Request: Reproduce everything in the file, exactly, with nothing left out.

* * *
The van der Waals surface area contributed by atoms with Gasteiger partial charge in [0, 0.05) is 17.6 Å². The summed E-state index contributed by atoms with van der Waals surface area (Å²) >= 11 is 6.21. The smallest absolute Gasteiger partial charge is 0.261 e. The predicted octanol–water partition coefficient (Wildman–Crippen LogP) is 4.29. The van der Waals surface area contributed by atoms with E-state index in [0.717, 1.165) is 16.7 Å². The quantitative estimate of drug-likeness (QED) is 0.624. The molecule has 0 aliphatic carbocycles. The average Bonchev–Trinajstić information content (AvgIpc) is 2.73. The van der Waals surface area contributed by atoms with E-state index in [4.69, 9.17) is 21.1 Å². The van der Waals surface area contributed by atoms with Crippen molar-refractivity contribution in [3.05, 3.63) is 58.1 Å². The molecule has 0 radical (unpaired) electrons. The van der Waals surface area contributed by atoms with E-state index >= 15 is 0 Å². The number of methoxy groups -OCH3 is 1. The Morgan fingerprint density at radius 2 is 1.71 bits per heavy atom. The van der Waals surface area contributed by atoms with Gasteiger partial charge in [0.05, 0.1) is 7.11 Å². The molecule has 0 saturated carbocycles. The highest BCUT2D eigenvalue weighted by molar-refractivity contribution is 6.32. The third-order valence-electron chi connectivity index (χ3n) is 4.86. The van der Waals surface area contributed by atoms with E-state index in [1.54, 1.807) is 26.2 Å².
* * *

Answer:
The van der Waals surface area contributed by atoms with Gasteiger partial charge in [0, 0.05) is 17.6 Å². The summed E-state index contributed by atoms with van der Waals surface area (Å²) >= 11 is 6.21. The smallest absolute Gasteiger partial charge is 0.261 e. The predicted octanol–water partition coefficient (Wildman–Crippen LogP) is 4.29. The van der Waals surface area contributed by atoms with E-state index in [0.717, 1.165) is 16.7 Å². The quantitative estimate of drug-likeness (QED) is 0.624. The molecule has 0 aliphatic carbocycles. The average Bonchev–Trinajstić information content (AvgIpc) is 2.73. The van der Waals surface area contributed by atoms with E-state index in [4.69, 9.17) is 21.1 Å². The van der Waals surface area contributed by atoms with Crippen molar-refractivity contribution in [3.05, 3.63) is 58.1 Å². The molecule has 0 radical (unpaired) electrons. The van der Waals surface area contributed by atoms with E-state index >= 15 is 0 Å². The number of methoxy groups -OCH3 is 1. The Morgan fingerprint density at radius 2 is 1.71 bits per heavy atom. The van der Waals surface area contributed by atoms with Gasteiger partial charge in [0.05, 0.1) is 7.11 Å². The molecule has 0 saturated carbocycles. The highest BCUT2D eigenvalue weighted by molar-refractivity contribution is 6.32. The third-order valence-electron chi connectivity index (χ3n) is 4.86. The van der Waals surface area contributed by atoms with E-state index in [1.54, 1.807) is 26.2 Å².